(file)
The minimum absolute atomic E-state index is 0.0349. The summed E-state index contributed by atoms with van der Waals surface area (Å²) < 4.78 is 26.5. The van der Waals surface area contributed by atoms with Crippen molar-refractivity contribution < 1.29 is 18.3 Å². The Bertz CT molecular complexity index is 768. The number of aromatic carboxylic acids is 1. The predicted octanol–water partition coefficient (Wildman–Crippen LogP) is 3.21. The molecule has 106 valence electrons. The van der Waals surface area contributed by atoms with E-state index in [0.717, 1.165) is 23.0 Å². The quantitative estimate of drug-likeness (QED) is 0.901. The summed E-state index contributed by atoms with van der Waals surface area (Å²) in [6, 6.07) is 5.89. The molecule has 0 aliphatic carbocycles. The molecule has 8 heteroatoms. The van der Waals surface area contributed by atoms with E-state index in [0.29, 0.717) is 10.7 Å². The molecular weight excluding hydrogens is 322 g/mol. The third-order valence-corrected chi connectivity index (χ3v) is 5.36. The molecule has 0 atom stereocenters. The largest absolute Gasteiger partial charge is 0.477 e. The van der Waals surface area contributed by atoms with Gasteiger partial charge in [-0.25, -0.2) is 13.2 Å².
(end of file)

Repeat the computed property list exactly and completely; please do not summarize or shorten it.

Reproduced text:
The minimum absolute atomic E-state index is 0.0349. The summed E-state index contributed by atoms with van der Waals surface area (Å²) < 4.78 is 26.5. The van der Waals surface area contributed by atoms with Crippen molar-refractivity contribution < 1.29 is 18.3 Å². The Bertz CT molecular complexity index is 768. The number of aromatic carboxylic acids is 1. The predicted octanol–water partition coefficient (Wildman–Crippen LogP) is 3.21. The molecule has 106 valence electrons. The van der Waals surface area contributed by atoms with E-state index in [0.717, 1.165) is 23.0 Å². The quantitative estimate of drug-likeness (QED) is 0.901. The summed E-state index contributed by atoms with van der Waals surface area (Å²) in [6, 6.07) is 5.89. The molecule has 0 aliphatic carbocycles. The molecule has 8 heteroatoms. The van der Waals surface area contributed by atoms with E-state index in [0.29, 0.717) is 10.7 Å². The molecular weight excluding hydrogens is 322 g/mol. The third-order valence-corrected chi connectivity index (χ3v) is 5.36. The molecule has 0 atom stereocenters. The largest absolute Gasteiger partial charge is 0.477 e. The van der Waals surface area contributed by atoms with Gasteiger partial charge in [-0.25, -0.2) is 13.2 Å².